Dex Vita Review
We’re Being Watched
Dex was the recipient of a successful Kickstarter campaign, and in an effort to give it the broadest possible audience this previously PC-only title has been released on other formats. The “enhanced edition” for the Vita is an interesting game with a lot to admire, even if much of what it attempts could have been done a bit better. The technical problems of this version make it tough to recommend for anyone with an alternative way to experience the game though, and artificially lengthen the time that will be spent playing. I’ve certainly seen bigger failures of quality assurance, but Dex on Vita needed more than it received.
Dex is named after its protagonist, a young woman awakened in confusion by nighttime intruders in her 2037 apartment complex. A voice in her head is identified as that of Raycast, a mysterious and extremely respected hacker. Following Raycast’s directions, Dex escapes and seeks aid from others in figuring out what forces seek her capture. A shadowy and gargantuan organization known as The Complex is eventually fingered as the culprit, and figuring out a way to deal with whatever its forces send after Dex is necessary.
Dreadlock Studios developed Dex, but the company’s location in the Czech Republic did not result in an incoherent or garbled script. Events involving sinister corporate agendas, the ethics of cloning, surveillance by unanswerable entities, hacking and more are all effectively brought up. The narrative does not achieve superlative status by dealing with these issues in breathtaking ways, but neither are the scenarios it presents uninteresting or hackneyed. Numerous side stories that deal with additional issues such as genetically modified foot patenting and the entrapment of sex slaves with drugs are presented, and these do a fine job of further developing the game’s world. Certain details of its mechanical workings seem unlikely based on the present technological trends, but this is nevertheless a worthwhile place to explore. The only disappointment comes from the fact that only NPCs with some kind of quest to offer have any words to impart, leaving the numerous pedestrians ambling past as just pieces of flavoring with which there is no interaction.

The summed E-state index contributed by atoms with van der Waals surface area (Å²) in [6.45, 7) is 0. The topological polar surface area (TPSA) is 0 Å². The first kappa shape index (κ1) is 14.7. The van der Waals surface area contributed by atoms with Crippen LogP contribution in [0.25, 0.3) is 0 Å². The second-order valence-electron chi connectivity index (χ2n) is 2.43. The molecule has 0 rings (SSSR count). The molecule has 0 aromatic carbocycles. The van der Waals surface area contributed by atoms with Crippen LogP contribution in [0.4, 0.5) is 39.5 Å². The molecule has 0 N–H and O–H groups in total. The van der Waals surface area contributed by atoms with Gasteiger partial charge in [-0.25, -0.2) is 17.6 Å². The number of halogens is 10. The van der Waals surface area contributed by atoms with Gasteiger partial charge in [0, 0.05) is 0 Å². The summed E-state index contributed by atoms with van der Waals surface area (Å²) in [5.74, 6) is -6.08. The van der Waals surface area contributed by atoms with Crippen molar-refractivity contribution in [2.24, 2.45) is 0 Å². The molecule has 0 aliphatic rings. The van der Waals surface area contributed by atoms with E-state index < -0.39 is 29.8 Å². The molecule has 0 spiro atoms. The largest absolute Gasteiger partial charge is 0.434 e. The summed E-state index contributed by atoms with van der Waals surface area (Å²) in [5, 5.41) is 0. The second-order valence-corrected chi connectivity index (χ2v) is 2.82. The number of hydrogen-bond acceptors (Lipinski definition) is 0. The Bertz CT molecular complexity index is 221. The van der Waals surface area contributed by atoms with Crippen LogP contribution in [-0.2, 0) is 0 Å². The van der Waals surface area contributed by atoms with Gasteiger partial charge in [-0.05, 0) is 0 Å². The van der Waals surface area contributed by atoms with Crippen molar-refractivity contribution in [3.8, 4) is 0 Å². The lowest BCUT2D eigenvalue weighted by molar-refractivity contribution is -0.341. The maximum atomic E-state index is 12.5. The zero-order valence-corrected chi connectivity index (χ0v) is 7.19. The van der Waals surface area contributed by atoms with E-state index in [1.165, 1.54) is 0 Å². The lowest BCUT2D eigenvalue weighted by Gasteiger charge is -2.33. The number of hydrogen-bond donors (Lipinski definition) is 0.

Exploring the world is primarily done in the style of a 2D platformer. Dex runs around and jumps, with the ability to haul herself up when catching onto the edge of a ledge. Some care does need to be taken when descending from heights, because Dex can get killed from too great a fall. More exploration than combat will take place, but the foes who do appear are dealt with through fisticuffs or deploying weapons. Guns need ammunition and require multiple shots to take down a target, while beating the snot out of an enemy also takes quite a few blows. The most effective method is to take down unaware opponents with their backs turned, which is accomplished in a single swift action. Otherwise fights tend to drag on longer than ideal, since enemy AI is not good enough to make encounters feel interesting. The experience gained from quest completion and enemy killing grants Dex the chance to put points into numerous skills that significantly affect how the game plays, such as being able to install multiple implants or increasing her ability to pick locks. As enemies do not reappear once slain, there is no way to grind for every possible upgrade, forcing the player to make careful choices about how to proceed.